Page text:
It is often claimed that the cheapest energy is the one you do not need to produce. Nevertheless, this claim could somehow be unsubstantiated. In this article, the authors try to shed some light on this issue by using the concept of energy return on investment (EROI
) as a yardstick. This choice brings semantic issues because in this paper the EROI
is used in a different context than that of energy production. Indeed, while watts and negawatts share the same physical unit, they are not the same object, which brings some ambiguities in the interpretation of EROI
. These are cleared by a refined definition of EROI
and an adapted nomenclature. This review studies the research in the energy efficiency of building operation, which is one of the most investigated topics in energy efficiency. This study focuses on the impact of insulation and high efficiency windows as means to exemplify the concepts that are introduced. These results were normalized for climate, life time of the building, and construction material. In many cases, energy efficiency measures imply a very high EROI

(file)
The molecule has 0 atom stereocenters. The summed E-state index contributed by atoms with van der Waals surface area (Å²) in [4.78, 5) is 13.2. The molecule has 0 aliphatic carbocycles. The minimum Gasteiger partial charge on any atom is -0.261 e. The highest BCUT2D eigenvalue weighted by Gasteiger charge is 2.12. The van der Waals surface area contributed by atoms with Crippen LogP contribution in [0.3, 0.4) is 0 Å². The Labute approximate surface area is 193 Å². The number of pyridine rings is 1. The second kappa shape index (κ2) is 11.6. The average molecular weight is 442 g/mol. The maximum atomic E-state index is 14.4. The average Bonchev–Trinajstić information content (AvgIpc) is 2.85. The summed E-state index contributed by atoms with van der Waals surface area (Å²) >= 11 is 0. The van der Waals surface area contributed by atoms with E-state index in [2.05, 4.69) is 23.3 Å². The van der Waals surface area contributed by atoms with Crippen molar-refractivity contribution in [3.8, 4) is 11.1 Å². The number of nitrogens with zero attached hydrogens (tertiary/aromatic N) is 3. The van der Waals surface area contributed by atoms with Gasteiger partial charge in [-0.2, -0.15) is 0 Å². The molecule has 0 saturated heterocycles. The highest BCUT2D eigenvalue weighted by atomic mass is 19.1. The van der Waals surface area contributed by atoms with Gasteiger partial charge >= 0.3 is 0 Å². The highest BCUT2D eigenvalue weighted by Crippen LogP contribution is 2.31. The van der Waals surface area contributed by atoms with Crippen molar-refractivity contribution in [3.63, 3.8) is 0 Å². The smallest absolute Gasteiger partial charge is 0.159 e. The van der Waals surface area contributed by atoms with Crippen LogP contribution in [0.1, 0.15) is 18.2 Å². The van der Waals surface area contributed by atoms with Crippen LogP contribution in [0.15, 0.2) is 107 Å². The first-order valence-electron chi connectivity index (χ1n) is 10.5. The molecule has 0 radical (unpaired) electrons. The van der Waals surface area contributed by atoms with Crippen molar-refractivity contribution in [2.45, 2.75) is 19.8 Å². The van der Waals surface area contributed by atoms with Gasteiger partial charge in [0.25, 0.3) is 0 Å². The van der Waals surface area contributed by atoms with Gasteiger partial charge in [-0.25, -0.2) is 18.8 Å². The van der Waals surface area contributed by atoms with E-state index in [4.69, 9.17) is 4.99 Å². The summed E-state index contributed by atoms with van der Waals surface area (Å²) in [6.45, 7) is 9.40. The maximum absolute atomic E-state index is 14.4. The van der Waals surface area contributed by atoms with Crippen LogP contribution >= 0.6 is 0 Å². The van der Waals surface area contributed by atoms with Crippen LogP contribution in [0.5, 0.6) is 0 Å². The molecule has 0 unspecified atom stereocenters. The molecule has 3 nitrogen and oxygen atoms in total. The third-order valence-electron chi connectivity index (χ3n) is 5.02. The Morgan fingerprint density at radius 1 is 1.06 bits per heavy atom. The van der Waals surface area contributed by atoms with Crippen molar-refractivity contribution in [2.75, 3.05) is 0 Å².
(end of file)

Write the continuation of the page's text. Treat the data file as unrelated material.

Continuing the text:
. Nevertheless, in some circumstances, this is not the case and it might be more profitable to produce the required energy than to try to save it.